During the next few weeks, media attention will turn to the 2017 AFL International Cup which will be held in Melbourne through early to mid-August.
Most, if not all, coverage will be on the teams of male and female footballers from countries all over the globe, who are coming down under to play our indigenous game.
However, one group that could be easily overlooked, but deserves as much attention, is those that make every game possible: the umpires.
One of those making the trip is Iowa-born Minnesota resident, and current USAFL field umpire, Laurie Rupe.
Like many who discover our great game on foreign shores, Rupe found out about Aussie rules through word of mouth.
“I got involved through friends,” Rupe said.
“Years ago, I was on vacation with them, and they were telling me about this fantastic sport that they played in Minnesota called Australian rules football.
“I ended up going to check it out with them and fell in love with the sport, and now I can’t imagine my life without Aussie rules.”
From there, Rupe played with the Minnesota Freeze for a couple of years and would have played longer, but an injury two years ago would see her involvement in footy take a different path.
“I started playing, so that was how I got into the sport, but then I tore my ACL in 2015.
“Then I just had a feeling my playing days were probably over at that point, but I really wanted to stay involved with the sport because I love it, I had made a lot of friends through it and it was just a great way to stay active.
“That’s how I ended up looking into umpiring and I don’t think I would have necessarily looked at it, had I not been injured, so it’s kinda funny how things happen in life sometimes, but that’s how I got into umpiring.”
For born and bred Australians, the rules of the game come to us naturally, having grown up with the sport – although sometimes the differing AFL interpretations can leave us scratching our head.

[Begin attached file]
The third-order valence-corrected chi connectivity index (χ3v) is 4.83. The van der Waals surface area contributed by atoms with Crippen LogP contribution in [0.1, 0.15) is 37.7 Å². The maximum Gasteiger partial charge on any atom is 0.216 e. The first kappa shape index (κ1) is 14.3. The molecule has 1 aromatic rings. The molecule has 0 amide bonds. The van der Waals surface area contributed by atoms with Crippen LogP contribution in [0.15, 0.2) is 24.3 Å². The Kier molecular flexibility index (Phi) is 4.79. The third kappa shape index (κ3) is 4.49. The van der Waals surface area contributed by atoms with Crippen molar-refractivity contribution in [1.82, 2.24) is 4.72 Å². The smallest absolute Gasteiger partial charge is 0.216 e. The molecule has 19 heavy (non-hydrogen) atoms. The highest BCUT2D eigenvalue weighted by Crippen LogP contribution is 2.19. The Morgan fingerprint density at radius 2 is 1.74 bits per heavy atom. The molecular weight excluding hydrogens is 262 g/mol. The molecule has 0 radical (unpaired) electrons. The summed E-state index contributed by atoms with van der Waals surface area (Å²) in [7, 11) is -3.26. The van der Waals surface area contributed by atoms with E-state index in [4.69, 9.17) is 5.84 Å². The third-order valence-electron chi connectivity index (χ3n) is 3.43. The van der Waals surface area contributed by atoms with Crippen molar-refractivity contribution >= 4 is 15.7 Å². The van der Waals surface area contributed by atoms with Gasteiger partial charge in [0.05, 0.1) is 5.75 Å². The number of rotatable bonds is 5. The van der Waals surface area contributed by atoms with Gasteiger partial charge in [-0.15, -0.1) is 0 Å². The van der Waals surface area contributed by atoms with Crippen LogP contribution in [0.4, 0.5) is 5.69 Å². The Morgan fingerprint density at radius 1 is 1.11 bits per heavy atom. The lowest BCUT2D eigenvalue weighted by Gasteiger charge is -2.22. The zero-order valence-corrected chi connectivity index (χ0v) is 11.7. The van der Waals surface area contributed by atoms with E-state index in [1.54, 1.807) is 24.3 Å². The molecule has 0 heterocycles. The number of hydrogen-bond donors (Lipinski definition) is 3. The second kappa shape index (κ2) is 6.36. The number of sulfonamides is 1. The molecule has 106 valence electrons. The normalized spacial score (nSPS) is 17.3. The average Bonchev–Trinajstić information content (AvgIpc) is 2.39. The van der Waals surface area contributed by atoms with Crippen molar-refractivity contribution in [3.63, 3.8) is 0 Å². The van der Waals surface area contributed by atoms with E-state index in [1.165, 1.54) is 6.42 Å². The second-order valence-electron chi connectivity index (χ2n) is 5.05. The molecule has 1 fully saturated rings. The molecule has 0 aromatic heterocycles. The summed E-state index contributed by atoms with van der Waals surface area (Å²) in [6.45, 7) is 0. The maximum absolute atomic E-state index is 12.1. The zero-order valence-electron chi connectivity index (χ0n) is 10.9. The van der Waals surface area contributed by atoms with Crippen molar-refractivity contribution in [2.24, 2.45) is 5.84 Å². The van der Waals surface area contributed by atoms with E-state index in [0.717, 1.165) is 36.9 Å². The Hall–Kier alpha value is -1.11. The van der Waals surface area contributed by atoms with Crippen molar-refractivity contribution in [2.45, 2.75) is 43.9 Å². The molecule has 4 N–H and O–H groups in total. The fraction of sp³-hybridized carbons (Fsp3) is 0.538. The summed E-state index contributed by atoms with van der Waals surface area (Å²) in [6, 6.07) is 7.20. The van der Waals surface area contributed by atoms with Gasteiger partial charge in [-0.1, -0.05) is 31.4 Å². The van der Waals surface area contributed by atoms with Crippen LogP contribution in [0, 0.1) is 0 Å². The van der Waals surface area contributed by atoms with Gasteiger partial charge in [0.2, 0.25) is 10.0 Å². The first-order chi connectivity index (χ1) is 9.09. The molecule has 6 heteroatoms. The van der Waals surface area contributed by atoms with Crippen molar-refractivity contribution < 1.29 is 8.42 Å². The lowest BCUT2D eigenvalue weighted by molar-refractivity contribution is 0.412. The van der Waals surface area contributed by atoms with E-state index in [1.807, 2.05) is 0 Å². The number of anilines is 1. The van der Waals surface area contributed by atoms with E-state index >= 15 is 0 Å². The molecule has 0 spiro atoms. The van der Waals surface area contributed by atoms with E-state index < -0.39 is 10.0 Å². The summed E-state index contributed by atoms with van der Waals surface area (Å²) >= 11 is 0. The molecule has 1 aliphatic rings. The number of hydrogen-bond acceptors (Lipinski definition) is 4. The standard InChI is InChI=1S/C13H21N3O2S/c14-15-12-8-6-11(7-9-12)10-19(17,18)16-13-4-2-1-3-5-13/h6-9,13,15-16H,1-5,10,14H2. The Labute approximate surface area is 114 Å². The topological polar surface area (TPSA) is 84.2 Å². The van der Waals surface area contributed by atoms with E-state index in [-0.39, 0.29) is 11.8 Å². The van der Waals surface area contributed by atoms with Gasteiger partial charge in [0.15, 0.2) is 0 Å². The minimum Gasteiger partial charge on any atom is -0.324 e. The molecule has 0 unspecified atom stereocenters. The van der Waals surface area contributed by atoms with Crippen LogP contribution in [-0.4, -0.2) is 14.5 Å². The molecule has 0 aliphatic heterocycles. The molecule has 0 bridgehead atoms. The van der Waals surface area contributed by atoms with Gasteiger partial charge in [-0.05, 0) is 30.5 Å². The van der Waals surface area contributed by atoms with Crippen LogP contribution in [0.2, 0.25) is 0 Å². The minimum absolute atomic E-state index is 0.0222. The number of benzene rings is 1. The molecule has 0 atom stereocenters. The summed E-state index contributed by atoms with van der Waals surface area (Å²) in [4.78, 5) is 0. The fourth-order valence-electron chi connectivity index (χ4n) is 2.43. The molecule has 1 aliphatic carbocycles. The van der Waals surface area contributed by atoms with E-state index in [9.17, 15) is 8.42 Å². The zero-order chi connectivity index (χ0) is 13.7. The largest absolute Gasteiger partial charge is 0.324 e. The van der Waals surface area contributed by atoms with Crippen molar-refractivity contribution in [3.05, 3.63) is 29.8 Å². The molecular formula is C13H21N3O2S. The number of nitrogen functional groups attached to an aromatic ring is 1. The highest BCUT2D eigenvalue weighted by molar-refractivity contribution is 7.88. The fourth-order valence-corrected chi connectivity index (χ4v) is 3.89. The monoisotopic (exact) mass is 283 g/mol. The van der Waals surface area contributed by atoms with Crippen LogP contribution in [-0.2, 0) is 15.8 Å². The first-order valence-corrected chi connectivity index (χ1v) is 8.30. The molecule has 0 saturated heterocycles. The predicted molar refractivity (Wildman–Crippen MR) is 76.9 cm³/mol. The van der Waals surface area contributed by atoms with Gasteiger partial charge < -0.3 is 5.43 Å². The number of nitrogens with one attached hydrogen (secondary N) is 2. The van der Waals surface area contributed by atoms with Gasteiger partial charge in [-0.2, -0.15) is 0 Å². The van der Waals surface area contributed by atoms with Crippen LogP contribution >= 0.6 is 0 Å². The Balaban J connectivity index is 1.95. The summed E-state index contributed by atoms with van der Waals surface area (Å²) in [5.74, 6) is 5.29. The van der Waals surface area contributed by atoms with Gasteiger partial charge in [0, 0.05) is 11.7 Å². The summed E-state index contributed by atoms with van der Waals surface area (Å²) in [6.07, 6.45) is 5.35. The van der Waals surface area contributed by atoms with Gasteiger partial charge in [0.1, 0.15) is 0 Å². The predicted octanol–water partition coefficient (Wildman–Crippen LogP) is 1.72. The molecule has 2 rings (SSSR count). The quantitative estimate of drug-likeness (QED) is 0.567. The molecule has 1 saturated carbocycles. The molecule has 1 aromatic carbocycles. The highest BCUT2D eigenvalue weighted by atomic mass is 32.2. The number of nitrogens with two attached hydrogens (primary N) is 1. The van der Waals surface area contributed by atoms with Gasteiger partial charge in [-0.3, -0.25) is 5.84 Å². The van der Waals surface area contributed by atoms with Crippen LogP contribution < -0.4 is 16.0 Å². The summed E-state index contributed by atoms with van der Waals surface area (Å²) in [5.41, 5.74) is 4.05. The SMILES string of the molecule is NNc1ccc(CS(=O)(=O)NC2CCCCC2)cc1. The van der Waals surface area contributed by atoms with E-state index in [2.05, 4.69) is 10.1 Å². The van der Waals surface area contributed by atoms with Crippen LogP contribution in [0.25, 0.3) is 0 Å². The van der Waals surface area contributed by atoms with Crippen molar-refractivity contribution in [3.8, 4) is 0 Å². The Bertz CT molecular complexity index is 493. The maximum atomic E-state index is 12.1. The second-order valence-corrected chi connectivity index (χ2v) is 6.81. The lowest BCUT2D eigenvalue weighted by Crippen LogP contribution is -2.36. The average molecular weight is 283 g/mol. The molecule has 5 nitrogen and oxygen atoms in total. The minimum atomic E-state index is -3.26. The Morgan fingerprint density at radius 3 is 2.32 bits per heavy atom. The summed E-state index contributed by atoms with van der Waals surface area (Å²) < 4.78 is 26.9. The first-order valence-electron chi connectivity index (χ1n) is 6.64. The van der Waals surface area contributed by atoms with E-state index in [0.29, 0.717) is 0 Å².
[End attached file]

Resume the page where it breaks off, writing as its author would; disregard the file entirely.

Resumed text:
Imagine now how hard it is for someone who hasn’t lived and breathed the game since birth, and isn’t surrounded by the game as we are in Australia, to memorise the rules and enforce them.
The challenge doesn’t faze Rupe, who continues to learn and perfect her craft.
“I’ll be honest, I still learn stuff every time I go out an umpire,” Rupe said.
“It’s a never-ending learning process for sure, but basically I just jumped in.
“I didn’t know any better, and I figured I was going to make mistakes, but I was going to learn along the way, and each game I was going to get a little bit better, and that’s exactly what’s happened.
“I’ve also spent a lot of time reading the rule book, which I know to some people sounds just agonising, but I figured that’s what I needed to do to become a good umpire.”
Rupe’s hard work at regional and national tournaments in the USA hasn’t gone unnoticed, earning a place in an umpires’ exchange with AFL Europe, resulting in her umpiring at the AFL European Champions League tournament earlier in the year in the Netherlands.
“The USAFL Umpires Association is actively starting an exchange program with AFL Europe and their umpires’ association.
“We feel that there are a lot of things that both leagues can learn from each other, and we think that there’s a lot of benefit.
“There’s a lot of people who grew up in Europe, or grew up in the US, that have now got involved in the sport, so we just felt like that there was a ton of opportunity to learn from each other.
“That was the whole point of me going over to Amsterdam to umpire over there, to see how they do it in Europe, how AFL Europe works, how do the teams play, what’s the level of play.”
Keen to learn, and also explore the world a little more, Rupe put her hand up to umpire at this year’s AFL International Cup, and was duly rewarded.
“Every three years the USAFL Umpires Association solicit applications for umpires going down there [to Australia],” Rupe explained.
“Because I’ve never been to Australia before, and with all I’ve been doing for umpiring, and just how much I’ve been enjoying it, there’s no better place for me to go and learn more, and see the sport in person than going to Melbourne.
“I put my name in the hat as one of the umpires to be considered for being selected to go down there, and I got it.
“I’m essentially going to be the female representative of the USAFL Umpires Association down there and I’m very excited for the opportunity.”
Now Rupe counts down the days until she’s not only on Australian soil, but also raises the football aloft, blows the whistle and gets the action underway.